I Can't Pay My Taxes

I Can't Pay My Taxes
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Last updated: January 2014

If you owe the IRS money you do not have, don’t panic! You have options, and the worst thing you can do is to do nothing.

Table of Contents

The Worst Thing You Can Do Is to Do Nothing

If you cannot pay your taxes, ignoring the problem will only make the problem worse. If you don’t pay your taxes you might end up owing:

  • The taxes due.
  • Interest on the taxes you owe.
  • A penalty, or fine, for not paying on time.

The penalty for not paying on time is usually .5% of what you owe each month. For example: if you owe $5,000 in taxes, you will owe a $25 late-payment penalty each month, and you will owe interest. 

If you keep ignoring your tax bill, the IRS might try to get the money that you owe. The IRS might:

  • Take money from your bank accounts. 
  • Garnish your wages, meaning they can ask your employer to send them part of your pay. 
  • Place a federal tax lien against your property. A tax lien means that if you own a home the government can claim some ownership of that home in place of the tax money you own. 

The IRS can also charge you more penalties if you don’t file your tax return on time. The penalty for not filing your income taxes on time is 5% of what you owe for each month that you are late. So on a $5,000 tax bill, you will owe a $250 monthly penalty until you file your tax return.

For more information on penalties and interest charges, see Topic 653 – IRS Notices and Bills, Penalties and Interest Charges.

The First Thing You Should Try: Get the Money

Whether you owe $100 or $10,000, the first thing you should do is try to find the money. Think about all the places you might be able to get the money that you owe:

  • Borrowing against your home
  • Taking money out of your savings 
  • Selling things you own that are valuable
  • Asking family and friends to help you

Paying now will save you money on interest and penalties.

Can You Pay Some of the Bill, a Little at a Time? Consider an Installment Plan

The government would rather have some money than none at all. So the IRS has an installment plan available when you cannot pay in full. If you can afford at least $25 per month, the IRS will probably agree to an installment plan. Keep in mind that you will still pay penalties and interest on the amount of taxes that you have not paid. So you will end up paying more money in the long run.

The IRS charges a fee of $120.00 to set up your installment plan. The fee is cut to $52.00 if you agree to have payments taken directly from your bank account. If your income is below a certain level you can apply for an even lower fee of $43.00. To request this fee use Form 13844, Application For Reduced User Fee For Installment Agreements.

To request an installment plan, there are a few options:

  1. If you owe $50,000 or less, you can apply for an IRS installment plan agreement using the Web-based Online Payment Agreement (“OPA”) application on IRS.gov. The OPA option gives you a simple and easy way to establish an installment agreement over the internet.
  2. You can also ask for an installment agreement by filling a Form 9465, Installment Agreement Request.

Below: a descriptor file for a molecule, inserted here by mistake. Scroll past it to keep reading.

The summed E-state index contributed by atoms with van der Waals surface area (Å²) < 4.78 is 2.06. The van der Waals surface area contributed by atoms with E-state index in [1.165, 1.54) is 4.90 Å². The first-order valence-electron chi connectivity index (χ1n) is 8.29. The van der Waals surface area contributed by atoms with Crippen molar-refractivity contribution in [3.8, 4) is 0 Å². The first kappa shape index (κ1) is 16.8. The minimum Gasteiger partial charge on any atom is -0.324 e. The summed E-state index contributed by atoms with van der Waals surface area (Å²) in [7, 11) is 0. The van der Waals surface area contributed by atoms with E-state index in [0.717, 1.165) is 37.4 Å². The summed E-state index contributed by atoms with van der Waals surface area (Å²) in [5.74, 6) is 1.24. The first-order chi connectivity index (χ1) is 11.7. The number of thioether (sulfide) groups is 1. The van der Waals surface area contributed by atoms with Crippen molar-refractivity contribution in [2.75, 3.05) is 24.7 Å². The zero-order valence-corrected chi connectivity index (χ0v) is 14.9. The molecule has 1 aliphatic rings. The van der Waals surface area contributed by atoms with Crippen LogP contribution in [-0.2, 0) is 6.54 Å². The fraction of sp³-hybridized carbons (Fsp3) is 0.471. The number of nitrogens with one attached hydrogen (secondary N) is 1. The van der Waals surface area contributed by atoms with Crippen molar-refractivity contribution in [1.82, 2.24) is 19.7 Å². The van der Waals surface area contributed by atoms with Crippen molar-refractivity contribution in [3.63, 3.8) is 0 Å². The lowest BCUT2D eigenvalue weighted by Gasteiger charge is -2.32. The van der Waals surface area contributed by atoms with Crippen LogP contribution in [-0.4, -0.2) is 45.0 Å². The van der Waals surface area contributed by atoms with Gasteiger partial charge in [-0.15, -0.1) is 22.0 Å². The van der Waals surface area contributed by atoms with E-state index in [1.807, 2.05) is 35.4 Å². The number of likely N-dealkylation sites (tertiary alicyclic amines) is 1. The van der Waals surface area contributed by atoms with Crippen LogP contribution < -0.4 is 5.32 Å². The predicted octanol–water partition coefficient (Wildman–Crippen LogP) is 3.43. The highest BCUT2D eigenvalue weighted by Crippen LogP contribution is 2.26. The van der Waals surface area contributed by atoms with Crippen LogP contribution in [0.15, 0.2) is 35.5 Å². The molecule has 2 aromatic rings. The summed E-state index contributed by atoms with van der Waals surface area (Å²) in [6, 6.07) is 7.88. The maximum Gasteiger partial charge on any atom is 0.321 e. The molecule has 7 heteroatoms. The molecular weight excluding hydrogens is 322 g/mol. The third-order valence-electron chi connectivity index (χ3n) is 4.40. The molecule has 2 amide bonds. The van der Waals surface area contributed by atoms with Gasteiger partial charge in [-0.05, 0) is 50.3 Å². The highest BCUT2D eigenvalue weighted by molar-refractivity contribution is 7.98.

3. You can simply make a request in writing.
  4. You can call the IRS at 1-800-829-1040 to make your request.

For more complete information, see Tax Topic 202, Tax Payment Options on IRS.gov.

If an Installment Plan Will Not Work, Another Option Is an Offer in Compromise

An Offer in Compromise (“OIC”) is an agreement between you and the IRS. In an OIC, the IRS agrees to accept less money from you than you owe. The IRS will only accept an OIC when they believe they will never get the entire amount you owe, and the amount you offer is the most the IRS can expect to get from you. These offers may or may not be approved.

To file an Offer in Compromise, you must submit:

  1. Form 656, Offer in Compromise,
  2. A complete collection information statement (Form 433-A), and
  3. An application fee of $186.

If you request an Offer in Compromise, you can offer to make either a single payment or agree to an installment plan of smaller payments over a short period of time. For more information, see What is an "Offer in Compromise?".

If You Just Cannot Pay, You May Be Put into a "Currently Not Collectible" Category

If you cannot afford to pay using an installment plan and the IRS denies your Offer in Compromise, you can ask the IRS to put you in a “Currently Not Collectible” category (“CNC”). In this category, you still owe the taxes to the IRS, but they will not try to collect the amount due. This means that the IRS will not freeze your bank account or take away your car.

To be put into a CNC status, you will need to send a Collection Information Statement (Form 433-A). This form lists all of your assets, income, expenses, and money you owe. It is used to prove to the IRS that you are not able to pay your taxes.

If you need help filling out Form 433-A, see Publication 1854, How to prepare a Collection Information Statement (Form 433-A), and Getting Free Tax Help.

If the IRS puts you into a CNC status, there are some important things you should know:

  1. Future tax refunds might be taken to pay the taxes you owe. 
  2. You will still be charged interest and penalties on the taxes you owe. 
  3. The IRS will send you a reminder notice of the amount you owe every year.
  4. If you are ever able to pay the taxes you owe, the IRS might ask you to make payments.

Still Not Sure What to Do?

If you are still not sure what to do, contact the IRS to discuss your payment options at 1-800-829-1040.

Also, you may qualify for free tax help; see Getting Free Tax Help

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